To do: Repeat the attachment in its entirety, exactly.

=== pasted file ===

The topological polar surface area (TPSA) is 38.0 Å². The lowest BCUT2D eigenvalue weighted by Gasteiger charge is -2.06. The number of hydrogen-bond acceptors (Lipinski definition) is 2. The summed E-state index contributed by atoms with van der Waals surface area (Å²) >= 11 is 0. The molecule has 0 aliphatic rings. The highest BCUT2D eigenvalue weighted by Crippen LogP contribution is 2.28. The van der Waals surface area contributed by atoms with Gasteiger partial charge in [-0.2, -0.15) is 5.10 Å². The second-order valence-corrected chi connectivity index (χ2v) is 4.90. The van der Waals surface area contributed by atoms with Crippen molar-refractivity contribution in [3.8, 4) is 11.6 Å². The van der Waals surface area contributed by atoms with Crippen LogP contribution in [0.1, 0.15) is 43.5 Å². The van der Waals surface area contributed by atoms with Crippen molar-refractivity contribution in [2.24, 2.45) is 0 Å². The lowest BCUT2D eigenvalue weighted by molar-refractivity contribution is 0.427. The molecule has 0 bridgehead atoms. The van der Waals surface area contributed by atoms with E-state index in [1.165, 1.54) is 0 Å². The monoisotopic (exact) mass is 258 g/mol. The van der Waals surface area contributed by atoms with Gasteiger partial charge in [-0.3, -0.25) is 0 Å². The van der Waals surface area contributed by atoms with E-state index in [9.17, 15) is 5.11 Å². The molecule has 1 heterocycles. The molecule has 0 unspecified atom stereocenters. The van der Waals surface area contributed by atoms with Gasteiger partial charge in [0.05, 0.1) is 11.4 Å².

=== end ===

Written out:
The topological polar surface area (TPSA) is 38.0 Å². The lowest BCUT2D eigenvalue weighted by Gasteiger charge is -2.06. The number of hydrogen-bond acceptors (Lipinski definition) is 2. The summed E-state index contributed by atoms with van der Waals surface area (Å²) >= 11 is 0. The molecule has 0 aliphatic rings. The highest BCUT2D eigenvalue weighted by Crippen LogP contribution is 2.28. The van der Waals surface area contributed by atoms with Gasteiger partial charge in [-0.2, -0.15) is 5.10 Å². The second-order valence-corrected chi connectivity index (χ2v) is 4.90. The van der Waals surface area contributed by atoms with Crippen molar-refractivity contribution in [3.8, 4) is 11.6 Å². The van der Waals surface area contributed by atoms with Crippen LogP contribution in [0.1, 0.15) is 43.5 Å². The van der Waals surface area contributed by atoms with Crippen molar-refractivity contribution in [2.24, 2.45) is 0 Å². The lowest BCUT2D eigenvalue weighted by molar-refractivity contribution is 0.427. The molecule has 0 bridgehead atoms. The van der Waals surface area contributed by atoms with E-state index in [1.165, 1.54) is 0 Å². The monoisotopic (exact) mass is 258 g/mol. The van der Waals surface area contributed by atoms with Gasteiger partial charge in [-0.3, -0.25) is 0 Å². The van der Waals surface area contributed by atoms with E-state index in [9.17, 15) is 5.11 Å². The molecule has 1 heterocycles. The molecule has 0 unspecified atom stereocenters. The van der Waals surface area contributed by atoms with Gasteiger partial charge in [0.05, 0.1) is 11.4 Å².